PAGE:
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We have targeted the weighted sum function, which is a major computational primitive in feed-forward CNNs, as our primary design objective. Along with designing a highly efficient analog weighted sum, we want to generate weighted sum architectures in digital to 1) provide a fair comparision between the two hardware design choices, and 2) create highly efficient computational units for portions of the algorithm which require higher precision.&nbsp;With this assesment, we plan to develop a mixed-signal framework for interfacing with a full-scale digital system, with which we can better understand how to reduce the energy-intensive memory requirements of the network and optimize wiring for high energy efficiency.&nbsp;
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Revision as of 11:55, 8 August 2015

LitaYang.jpg

BSEE, California Institute of Technology, 2012

MSEE, Stanford University, 2015

Admitted to Ph.D. Candidacy: 2013-2014

Email: yanglita AT stanford DOT edu
Research: Energy-efficient, Approximate Memory for Error Tolerant Systems


As transistor scaling is coming to a halt, systems today are becoming more and more power limited. Given recent trends in increasing network sizes and the need to process more data (such as Deep Learning and Big Data applications), the cost to store and move data around in a system can far exceed the computation cost by energy overheads over 80%.


Recently, there has been an emergence of interest in the field of Approximate Computing, which explores the performance (accuracy) of an algorithm with reduced precision. Convolutional Neural Networks (ConvNets) are one example of a class of stochastic algorithms which can tolerate reduced precision for little degradation in algorithmic performance. Recent work in hardware accelerators for ConvNets and simulations in fixed-point representation indicate we can use much lower bit precisions than conventional GPU 64/32-bit floating point precision. Since power and area scale with precision (number of bits), this implies we can achieve significant energy/area savings by exploiting the algorithm’s tolerance to noise.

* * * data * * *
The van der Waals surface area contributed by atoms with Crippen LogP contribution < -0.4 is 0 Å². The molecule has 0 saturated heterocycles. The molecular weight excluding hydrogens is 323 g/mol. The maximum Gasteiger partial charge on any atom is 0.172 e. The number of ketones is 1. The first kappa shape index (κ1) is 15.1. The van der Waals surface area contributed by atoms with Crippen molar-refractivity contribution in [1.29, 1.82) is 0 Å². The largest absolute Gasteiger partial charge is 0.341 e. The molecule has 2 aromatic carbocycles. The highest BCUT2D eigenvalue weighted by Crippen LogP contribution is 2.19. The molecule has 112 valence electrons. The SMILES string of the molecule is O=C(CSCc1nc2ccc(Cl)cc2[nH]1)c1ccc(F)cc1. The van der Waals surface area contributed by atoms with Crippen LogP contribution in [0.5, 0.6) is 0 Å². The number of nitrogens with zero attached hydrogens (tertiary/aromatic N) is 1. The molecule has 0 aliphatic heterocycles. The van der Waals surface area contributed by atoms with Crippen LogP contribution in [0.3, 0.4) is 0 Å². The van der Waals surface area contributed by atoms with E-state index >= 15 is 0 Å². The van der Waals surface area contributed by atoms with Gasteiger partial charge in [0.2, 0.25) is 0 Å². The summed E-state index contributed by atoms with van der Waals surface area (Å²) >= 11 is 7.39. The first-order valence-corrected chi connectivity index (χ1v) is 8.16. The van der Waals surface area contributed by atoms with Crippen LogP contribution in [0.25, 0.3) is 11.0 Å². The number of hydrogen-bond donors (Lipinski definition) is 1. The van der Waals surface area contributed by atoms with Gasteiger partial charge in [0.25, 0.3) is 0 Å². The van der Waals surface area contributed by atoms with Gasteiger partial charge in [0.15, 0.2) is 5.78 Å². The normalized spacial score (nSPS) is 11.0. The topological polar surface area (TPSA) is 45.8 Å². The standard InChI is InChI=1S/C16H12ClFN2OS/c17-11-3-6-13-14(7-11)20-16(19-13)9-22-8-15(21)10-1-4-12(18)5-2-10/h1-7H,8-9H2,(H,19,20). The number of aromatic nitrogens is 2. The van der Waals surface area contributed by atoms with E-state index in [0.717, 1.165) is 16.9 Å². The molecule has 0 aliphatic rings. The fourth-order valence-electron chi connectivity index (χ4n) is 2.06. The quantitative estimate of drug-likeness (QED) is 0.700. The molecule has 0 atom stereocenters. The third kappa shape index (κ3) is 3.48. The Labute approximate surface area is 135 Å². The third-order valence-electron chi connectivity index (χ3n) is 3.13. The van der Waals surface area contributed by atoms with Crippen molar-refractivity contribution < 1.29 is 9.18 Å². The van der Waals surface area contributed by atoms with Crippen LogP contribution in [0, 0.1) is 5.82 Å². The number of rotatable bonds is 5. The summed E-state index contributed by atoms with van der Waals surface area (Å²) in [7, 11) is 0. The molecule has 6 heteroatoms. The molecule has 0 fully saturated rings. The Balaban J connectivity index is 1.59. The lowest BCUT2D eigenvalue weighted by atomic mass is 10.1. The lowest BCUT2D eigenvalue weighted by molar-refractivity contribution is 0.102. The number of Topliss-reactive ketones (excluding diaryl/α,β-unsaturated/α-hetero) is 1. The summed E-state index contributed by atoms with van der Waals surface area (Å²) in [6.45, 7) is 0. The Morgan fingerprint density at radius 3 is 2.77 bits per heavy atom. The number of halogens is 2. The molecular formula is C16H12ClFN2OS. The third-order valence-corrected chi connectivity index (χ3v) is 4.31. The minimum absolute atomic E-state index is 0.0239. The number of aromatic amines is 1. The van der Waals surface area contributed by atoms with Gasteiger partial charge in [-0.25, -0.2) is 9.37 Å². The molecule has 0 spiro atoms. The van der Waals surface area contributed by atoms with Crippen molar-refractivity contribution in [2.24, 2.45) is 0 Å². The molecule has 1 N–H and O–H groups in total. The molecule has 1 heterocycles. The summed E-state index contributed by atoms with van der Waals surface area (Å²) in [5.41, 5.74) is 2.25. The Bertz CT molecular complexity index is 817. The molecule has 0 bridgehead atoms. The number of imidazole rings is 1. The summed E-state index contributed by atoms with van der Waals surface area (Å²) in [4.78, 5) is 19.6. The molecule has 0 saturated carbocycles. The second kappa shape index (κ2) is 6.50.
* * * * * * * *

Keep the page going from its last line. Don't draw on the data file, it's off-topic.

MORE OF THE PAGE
We propose to reduce the system energy by exploiting error tolerance of the algorithm using approximate memory and interconnect communication design. From a memory designer’s perspective, this is rarely considered a viable option since most general purpose systems require robust storage and communication. By designing application-specific memory, however, we can achieve orders of magnitude improvement in energy, area, and performance. We propose to further improve the system’s classification performance by embedding known circuit nonidealities (i.e noise and coupling) into the algorithm’s training phase to better model translation from software to hardware.